Knowing this helped the rest of the grid solve, particularly knowing that the misprints are likely to be in the first few places in the alphabet (the grid is only 12×14, so at a pinch misprints could go up to N), and at the end of a pretty long solving session, I had a full grid, COMPASS and SENSE OF DIRECTION as the other essentials, a misprint of A/O near the bottom left, and for some reason GVG near the middle that were omitted letters from wordplay.

OK… what to we get from these extra letters and misprints – N 6, SE 2, NE 2, S 6 – that looks like it makes an M.  NNE 6…  aaaaah – it’s going to be a MAP and the GVG is the crossbar from the A, since that is difficult to draw in a single line.

Good good, now we just have the resolution of the clash… for some reason I was thinking OREINTEERING was only 11 letters, but it’s 12 isn’t it?  And the start of the MAP is at an A or O… aaaaah, and the vertices are the rest of the letters in ORIENTEERING!

Well… after last week’s debacle of the theme (thanks to all of you who pointed out the BOUND/UNBOUND connection, I still think that I would prounounce AESCHYLUS as “fast and loose”), I think I may have all of the thematic material correct this week!  Another very fun and jam-packed grid from Samuel and a Victory to George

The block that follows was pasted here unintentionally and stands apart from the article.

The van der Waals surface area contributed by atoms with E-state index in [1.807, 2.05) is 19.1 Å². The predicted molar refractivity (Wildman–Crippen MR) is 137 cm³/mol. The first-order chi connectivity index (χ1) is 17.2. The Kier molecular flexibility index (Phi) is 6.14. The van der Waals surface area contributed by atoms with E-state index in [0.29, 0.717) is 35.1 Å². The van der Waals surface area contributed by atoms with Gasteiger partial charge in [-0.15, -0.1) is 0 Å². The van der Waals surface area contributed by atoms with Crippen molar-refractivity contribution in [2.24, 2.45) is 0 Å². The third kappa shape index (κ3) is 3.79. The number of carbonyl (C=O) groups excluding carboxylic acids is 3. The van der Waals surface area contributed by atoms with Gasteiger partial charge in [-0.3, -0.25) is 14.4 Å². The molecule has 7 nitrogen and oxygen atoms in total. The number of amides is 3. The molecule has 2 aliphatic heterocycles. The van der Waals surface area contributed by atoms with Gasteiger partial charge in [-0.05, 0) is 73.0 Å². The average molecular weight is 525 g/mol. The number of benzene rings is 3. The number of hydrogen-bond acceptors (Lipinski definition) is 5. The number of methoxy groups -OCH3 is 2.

2015 tally:  15-0-3

Feel free to tell me which direction my moral compass points, and see you next week when Towser refuses to conform!

Percy Bysschylus?

Welcome back to George vs the Listener Crossword, your weekly dose of confused hung-over ramblings about the internet’s favorite thematic weekly challenge.

What has Ifor got waiting for us this time around?  There’s two blocked-off squares in the middle, some extra phrases in across clues and extra words in down clues, and at the end something needs to be done to the grid, something about titles… OK.  Looks like we are in real words territory in the grid, so let’s get solving!

There is a 1 across for the first time in a while and it gives us the whole top row with DI(VERSION)ARY and we are away!  I wonder if Ifor has given us a similar gift at the bottom of the grid? Yes, it’s an anagram for CONGRATULATE and now I have a crossword sandwich and can work on the filling (it didn’t hit me until much much later the irony of getting the top row and bottom row first).